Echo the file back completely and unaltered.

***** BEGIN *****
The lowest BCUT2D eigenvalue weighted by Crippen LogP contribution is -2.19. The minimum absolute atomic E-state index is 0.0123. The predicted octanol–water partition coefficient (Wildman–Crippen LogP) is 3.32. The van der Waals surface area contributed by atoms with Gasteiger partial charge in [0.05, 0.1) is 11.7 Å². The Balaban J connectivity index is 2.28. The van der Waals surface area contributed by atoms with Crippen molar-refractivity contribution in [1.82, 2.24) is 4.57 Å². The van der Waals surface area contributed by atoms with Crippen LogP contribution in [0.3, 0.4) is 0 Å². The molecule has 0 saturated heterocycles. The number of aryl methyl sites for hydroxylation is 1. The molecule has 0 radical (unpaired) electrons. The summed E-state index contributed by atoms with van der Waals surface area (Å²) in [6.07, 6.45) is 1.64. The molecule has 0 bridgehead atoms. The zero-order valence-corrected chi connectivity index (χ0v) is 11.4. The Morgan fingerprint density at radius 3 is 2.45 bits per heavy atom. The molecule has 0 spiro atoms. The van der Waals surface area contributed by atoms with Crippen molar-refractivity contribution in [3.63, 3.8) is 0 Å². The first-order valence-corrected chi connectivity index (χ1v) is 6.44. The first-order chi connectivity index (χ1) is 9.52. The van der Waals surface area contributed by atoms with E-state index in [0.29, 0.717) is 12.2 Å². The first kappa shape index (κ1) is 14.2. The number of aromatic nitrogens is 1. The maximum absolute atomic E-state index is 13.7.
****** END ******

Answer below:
The lowest BCUT2D eigenvalue weighted by Crippen LogP contribution is -2.19. The minimum absolute atomic E-state index is 0.0123. The predicted octanol–water partition coefficient (Wildman–Crippen LogP) is 3.32. The van der Waals surface area contributed by atoms with Gasteiger partial charge in [0.05, 0.1) is 11.7 Å². The Balaban J connectivity index is 2.28. The van der Waals surface area contributed by atoms with Crippen molar-refractivity contribution in [1.82, 2.24) is 4.57 Å². The van der Waals surface area contributed by atoms with Crippen LogP contribution in [0.3, 0.4) is 0 Å². The molecule has 0 saturated heterocycles. The number of aryl methyl sites for hydroxylation is 1. The molecule has 0 radical (unpaired) electrons. The summed E-state index contributed by atoms with van der Waals surface area (Å²) in [6.07, 6.45) is 1.64. The molecule has 0 bridgehead atoms. The zero-order valence-corrected chi connectivity index (χ0v) is 11.4. The Morgan fingerprint density at radius 3 is 2.45 bits per heavy atom. The molecule has 0 spiro atoms. The van der Waals surface area contributed by atoms with Crippen molar-refractivity contribution in [3.63, 3.8) is 0 Å². The first-order valence-corrected chi connectivity index (χ1v) is 6.44. The first-order chi connectivity index (χ1) is 9.52. The van der Waals surface area contributed by atoms with E-state index in [0.29, 0.717) is 12.2 Å². The first kappa shape index (κ1) is 14.2. The number of aromatic nitrogens is 1. The maximum absolute atomic E-state index is 13.7.